Eurostat has explored, through a pilot project, the feasibility of estimating international trade in services by mode of supply. This project examined the application of a methodology detailed in the UN’s Manual on Statistics of International Trade in Services 2010 which provides a means for modelling the distribution of trade in services by mode of supply: for more information on modes of supply, see Box 1. Thereafter, statistics for international trade in services and those for foreign affiliates may be combined with the model to estimate shares of trade in services for modes 1, 2 and 4).

For further information, see the Eurostat website and an article on modes of supply.

Simplified description of how services are supplied, from country A to B (Based on GATS provisions)

Since 2010, EU international trade in services flows have increased substantially, with the EU's surplus valued at EUR&nbp;190 billion in 2018, 1.6 billion lower than in 2017

In the aftermath of the global financial and economic crisis, the value of EU-28 exports and imports of services to and from non-member countries (also referred to as extra-EU trade) grew strongly during the period from 2010 to 2015. Thereafter, the value of exports grew more moderately while the value of imports stagnated (a very slight decline). The highest annual growth rates for extra-EU exports were in 2012 (up 11.7 %) and 2015 (up 13.5 %), the only years double-digit growth rates were recorded; note these data are based on a series in nominal prices. The highest growth rates for extra-EU imports were registered during 2014 (up 10.7 %) and 2015 (22.1 %). There was a marked change to developments in 2016, as extra-EU exports and imports of services stagnated (down 0.2 % and 0.1 % respectively). Whereas the value of exports increased in 2017 (up 4.8 %), the value of imports contracted again (down 1.6 %). Provisional data for 2018 show modest growth in 2018, up 0.7 % for exports and 1.1 % for imports.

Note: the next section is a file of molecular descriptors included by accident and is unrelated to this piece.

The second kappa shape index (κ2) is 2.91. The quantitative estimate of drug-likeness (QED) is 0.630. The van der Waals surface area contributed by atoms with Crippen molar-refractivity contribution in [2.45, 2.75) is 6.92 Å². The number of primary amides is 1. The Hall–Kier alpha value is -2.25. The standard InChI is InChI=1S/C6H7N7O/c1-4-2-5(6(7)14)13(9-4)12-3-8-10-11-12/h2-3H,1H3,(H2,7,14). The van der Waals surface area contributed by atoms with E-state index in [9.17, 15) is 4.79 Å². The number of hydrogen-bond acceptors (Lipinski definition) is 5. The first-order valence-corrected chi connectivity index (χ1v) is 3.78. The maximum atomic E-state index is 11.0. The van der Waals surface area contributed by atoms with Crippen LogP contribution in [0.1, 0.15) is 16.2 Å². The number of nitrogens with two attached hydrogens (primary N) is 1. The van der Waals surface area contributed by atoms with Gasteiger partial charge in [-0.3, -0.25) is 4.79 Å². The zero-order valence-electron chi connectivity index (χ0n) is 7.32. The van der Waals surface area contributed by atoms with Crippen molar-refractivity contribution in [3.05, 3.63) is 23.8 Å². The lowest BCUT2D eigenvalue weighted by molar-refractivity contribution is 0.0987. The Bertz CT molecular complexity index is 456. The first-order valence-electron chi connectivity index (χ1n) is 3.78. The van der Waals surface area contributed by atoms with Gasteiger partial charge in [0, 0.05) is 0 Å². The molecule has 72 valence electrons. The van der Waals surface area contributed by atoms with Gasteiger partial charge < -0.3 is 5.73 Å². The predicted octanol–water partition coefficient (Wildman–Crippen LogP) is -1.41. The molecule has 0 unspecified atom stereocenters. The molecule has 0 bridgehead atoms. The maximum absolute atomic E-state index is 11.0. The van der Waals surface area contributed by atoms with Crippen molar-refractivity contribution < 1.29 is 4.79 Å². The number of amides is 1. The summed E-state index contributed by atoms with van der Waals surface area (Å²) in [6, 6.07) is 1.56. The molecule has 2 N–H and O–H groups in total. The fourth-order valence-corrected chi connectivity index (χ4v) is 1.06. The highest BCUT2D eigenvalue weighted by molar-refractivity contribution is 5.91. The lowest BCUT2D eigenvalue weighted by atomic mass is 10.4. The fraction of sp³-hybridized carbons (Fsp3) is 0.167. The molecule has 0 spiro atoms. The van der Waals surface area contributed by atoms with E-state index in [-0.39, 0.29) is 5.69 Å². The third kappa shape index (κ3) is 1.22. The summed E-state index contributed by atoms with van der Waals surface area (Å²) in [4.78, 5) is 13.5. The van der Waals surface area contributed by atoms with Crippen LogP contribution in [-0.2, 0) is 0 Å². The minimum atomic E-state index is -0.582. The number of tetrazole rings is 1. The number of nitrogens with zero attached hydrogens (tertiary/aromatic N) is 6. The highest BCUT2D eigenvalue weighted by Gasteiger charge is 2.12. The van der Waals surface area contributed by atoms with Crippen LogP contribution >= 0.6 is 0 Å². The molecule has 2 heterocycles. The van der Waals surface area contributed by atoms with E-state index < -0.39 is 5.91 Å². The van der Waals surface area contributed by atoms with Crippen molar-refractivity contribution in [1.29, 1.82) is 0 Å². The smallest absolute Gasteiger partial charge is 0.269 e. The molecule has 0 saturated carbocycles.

The value of EU-28 exports (EUR 919 billion) was considerably higher in 2018 than the value of imports (EUR 728 billion), resulting in a trade surplus for services of EUR 190 billion (see Figure 1). From an initial level of EUR 105 billion in 2010, the EU-28’s trade surplus for services grew during three consecutive years to peak at EUR 186 billion in 2013 and then fell back to EUR 138 billion by 2016 as the value of services imports grew at a faster pace than the value of services exports. An expansion in the value of exports accompanied by a fall in the value of imports in 2017 pushed the EU-28 trade surplus to a new high of EUR 192 billion, which contracted only slightly in 2018.

Figure 1: Extra-EU trade in services, EU-28, 2010-2018
(billion EUR)
Source: Eurostat (bop_its6_det)

Trade in services agreement

Box 2 — Trade in Services Agreement

The Trade in Services Agreement (TiSA) is in the process of being negotiated by 23 World Trade Organisation (WTO) members (one of which is the European Union (EU)); together they account for an estimated 70 % of global trade in services. If additional WTO members join the process, it is hoped that any agreement may be extended into a broader multilateral trade deal.

The TiSA architecture is based on the WTO’s general agreement on trade in services (GATS) and all negotiated provisions are compatible with the GATS. TiSA aims to open-up markets and approve common rules in areas such as licensing, financial services, telecommunication services, e-commerce and maritime transport, as well as for professionals who wish to temporarily move abroad in order to provide services. It aims to remove discriminatory rules that act as barriers to entry, and by doing so foreign enterprises should thereafter have the freedom to establish offices and a business presence across a range of additional services in each of the geographical markets.

The talks started formally in March 2013, and by the end of 2013 most participants had indicated which of their service markets they were prepared to open and to what extent. After 21 different negotiation rounds, the talks were put on hold in November 2016; there is no formal deadline for ending the negotiations.

Trade in services: variations by Member State

In 2018, the United Kingdom had the highest value of services exports (EUR 320 billion), while the highest value of imports was recorded in Germany (EUR 310 billion)

In 2018, the United Kingdom recorded the highest share (15.1 %) of the exports of services by the 28 EU Member States; note these figures for individual Member States are based on world trade flows, in other words, the sum of intra- and extra-EU trade. Germany (13.7 %) and France (11.7 %) were the only other EU Member States to record double-digit shares. In relation to the size of their respective economies, Ireland (8.3 %) and the Netherlands (7.4 %) accounted for relatively large shares of the total (see Figure 2).